Time capsule gives snapshot of life in 1901

Trainee transformation archivist Jane Williams and archives manager Alex Miller, with some of the objects found in the time capsule
Trainee transformation archivist Jane Williams and archives manager Alex Miller, with some of the objects found in the time capsule
Share this article

A collection of everyday objects preserved in a time capsule have given historians a glimpse of everyday life more than 100 years ago.

The items, which were stored in a glass bottle, were found along with the foundation stones of Tyldesley Chapel during the building’s demolition.

This is a lovely little collection

Archives manager Alex Miller

The time capsule was buried during the establishment of the day and Sunday schools at the chapel on Upper George Street in 1901.

The bottle contained copies of local newspapers, documents about the laying of the foundation stones and the building’s opening, the chapel’s trust deeds, a small collection of Victorian coins and a card about Thomas Bridge, the local man who came up with the idea of the time capsule.

Now in the care of the borough’s archives, the contents have been extricated from the bottle’s confines, painstakingly cleaned and placed online for those interested in the past to look at.

Archives manager Alex Miller said: “This is a lovely little collection. Some of the documents we haven’t necessarily had before because the other copies haven’t survived through the chapel itself, so to get those is great.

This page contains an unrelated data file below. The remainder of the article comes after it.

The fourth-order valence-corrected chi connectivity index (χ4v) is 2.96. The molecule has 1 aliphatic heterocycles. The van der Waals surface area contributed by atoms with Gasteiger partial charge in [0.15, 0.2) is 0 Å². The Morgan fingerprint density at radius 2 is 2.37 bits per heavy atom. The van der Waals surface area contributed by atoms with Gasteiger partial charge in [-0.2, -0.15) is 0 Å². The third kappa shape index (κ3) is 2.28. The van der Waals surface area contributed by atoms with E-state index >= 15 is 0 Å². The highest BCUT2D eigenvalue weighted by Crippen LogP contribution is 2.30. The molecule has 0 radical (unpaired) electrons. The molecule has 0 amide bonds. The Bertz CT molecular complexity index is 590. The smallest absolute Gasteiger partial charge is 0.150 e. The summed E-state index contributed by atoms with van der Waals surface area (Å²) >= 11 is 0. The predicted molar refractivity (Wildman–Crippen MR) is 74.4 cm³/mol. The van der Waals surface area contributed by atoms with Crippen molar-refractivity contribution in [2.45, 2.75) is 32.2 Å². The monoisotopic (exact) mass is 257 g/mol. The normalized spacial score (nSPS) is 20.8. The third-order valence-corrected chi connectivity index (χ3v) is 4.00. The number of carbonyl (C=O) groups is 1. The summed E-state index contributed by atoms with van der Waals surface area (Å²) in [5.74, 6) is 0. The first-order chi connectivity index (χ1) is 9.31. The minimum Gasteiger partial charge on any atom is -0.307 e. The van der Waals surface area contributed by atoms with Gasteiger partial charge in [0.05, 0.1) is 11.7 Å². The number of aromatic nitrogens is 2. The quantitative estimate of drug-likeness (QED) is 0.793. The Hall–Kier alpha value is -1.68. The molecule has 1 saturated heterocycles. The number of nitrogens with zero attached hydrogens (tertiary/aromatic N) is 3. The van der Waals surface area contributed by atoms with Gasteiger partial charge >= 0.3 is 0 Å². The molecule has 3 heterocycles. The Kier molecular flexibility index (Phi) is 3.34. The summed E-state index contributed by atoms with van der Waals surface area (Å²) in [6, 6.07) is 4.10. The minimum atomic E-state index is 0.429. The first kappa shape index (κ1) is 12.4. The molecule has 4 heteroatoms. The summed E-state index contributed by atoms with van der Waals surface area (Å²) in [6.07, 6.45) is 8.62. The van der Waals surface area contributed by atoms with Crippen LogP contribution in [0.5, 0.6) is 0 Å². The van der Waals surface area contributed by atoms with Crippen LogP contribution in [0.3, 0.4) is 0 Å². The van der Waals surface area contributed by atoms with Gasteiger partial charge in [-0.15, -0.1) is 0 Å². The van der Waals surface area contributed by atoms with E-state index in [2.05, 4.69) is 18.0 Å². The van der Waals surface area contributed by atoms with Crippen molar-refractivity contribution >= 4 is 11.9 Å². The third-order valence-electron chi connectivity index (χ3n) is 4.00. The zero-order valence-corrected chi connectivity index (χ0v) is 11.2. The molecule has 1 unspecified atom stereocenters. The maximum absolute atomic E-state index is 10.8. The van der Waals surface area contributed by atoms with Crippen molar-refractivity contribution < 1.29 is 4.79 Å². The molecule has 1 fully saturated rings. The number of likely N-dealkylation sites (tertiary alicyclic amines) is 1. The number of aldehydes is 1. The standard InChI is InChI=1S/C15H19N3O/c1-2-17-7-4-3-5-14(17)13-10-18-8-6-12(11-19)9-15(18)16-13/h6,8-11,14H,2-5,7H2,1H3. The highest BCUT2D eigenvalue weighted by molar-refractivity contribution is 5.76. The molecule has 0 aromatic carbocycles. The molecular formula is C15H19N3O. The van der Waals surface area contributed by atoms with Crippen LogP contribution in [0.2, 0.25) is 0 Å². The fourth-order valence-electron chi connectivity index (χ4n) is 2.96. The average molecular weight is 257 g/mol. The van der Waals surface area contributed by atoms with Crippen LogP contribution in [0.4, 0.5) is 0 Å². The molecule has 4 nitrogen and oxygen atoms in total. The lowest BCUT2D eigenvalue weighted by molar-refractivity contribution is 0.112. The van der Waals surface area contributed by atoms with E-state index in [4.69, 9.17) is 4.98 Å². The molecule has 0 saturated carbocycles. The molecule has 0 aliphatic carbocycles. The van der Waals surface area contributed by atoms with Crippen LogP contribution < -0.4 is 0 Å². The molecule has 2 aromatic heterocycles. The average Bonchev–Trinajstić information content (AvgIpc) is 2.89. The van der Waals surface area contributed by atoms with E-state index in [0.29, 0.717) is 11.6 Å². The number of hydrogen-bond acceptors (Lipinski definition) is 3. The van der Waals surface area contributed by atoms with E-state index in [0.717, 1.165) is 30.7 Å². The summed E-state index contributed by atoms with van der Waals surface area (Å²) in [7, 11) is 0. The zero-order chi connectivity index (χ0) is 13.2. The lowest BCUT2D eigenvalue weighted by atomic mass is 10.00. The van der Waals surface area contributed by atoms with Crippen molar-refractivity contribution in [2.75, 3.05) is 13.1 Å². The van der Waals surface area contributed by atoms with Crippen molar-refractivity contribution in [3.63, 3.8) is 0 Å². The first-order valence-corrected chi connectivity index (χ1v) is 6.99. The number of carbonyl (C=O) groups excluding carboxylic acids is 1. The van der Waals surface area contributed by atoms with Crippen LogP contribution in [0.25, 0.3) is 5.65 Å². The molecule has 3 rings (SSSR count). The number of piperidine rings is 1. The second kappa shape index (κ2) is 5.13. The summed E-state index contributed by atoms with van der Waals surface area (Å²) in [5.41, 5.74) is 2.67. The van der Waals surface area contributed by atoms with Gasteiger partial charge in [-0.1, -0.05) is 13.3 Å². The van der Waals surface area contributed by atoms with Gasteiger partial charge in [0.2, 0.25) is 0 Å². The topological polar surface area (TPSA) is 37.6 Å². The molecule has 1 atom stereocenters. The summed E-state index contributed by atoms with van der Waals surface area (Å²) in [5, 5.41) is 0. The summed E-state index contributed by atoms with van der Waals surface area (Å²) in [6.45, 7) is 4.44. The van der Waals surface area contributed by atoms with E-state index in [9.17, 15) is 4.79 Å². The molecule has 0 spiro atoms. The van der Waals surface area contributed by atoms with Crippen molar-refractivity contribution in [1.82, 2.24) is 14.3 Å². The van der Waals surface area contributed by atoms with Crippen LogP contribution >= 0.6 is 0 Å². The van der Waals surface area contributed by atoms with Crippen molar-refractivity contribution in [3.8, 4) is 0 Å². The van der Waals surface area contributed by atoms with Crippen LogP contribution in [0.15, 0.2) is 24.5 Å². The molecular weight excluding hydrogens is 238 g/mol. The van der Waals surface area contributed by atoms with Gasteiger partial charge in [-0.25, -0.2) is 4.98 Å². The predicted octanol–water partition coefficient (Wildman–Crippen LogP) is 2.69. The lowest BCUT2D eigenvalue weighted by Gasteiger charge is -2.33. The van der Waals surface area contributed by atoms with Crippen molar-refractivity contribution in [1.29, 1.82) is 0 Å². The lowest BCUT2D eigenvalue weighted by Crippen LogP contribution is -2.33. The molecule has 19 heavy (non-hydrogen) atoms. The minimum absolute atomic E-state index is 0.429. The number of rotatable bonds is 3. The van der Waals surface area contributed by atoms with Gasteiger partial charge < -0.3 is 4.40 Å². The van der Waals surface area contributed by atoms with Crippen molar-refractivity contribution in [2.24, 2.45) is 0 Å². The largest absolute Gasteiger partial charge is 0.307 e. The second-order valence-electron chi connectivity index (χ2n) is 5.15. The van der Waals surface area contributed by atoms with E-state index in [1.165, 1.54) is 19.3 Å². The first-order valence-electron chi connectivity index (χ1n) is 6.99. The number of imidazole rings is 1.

“It gives a nice snapshot of how people commemorated the construction of a new building. People still put little time capsules in buildings now, not knowing who’s going to open them in 100 years’ time or whenever.

“It was quite challenging to get all the items out of the capsule without smashing the bottle. Everything had been folded up to get it through the funnel and the newspapers were tied up with string which had deteriorated and then expanded, so we had to be very careful.

“They were constructing a new building for the town which would take the local children and educate them, and commemorated it with a few mementoes of the day and memories of the fund-raising process they went through.

“Like quite a lot of buildings at the time it was funded through public subscription, so there are notes about people who contributed sums of money small and large.”

The card shows the time capsule was prepared by the 27-year-old Mr Bridge, though sadly does not give a great deal of other information about him.

The foundation stone of the new school was laid on Saturday, June 29 1901 with local justice of the peace Charles Eckersley Esq as the guest of honour for the ceremony.

The foundation stone from the historic building has also been preserved and the archives service is currently working with local ward representative Coun Stephen Hellier to find a suitable new location for it.

The documents have all been digitised and are available to view online here

Anyone who would like to look at the original items as part of their research can get in touch with the Leigh Town Hall archives and arrange to visit.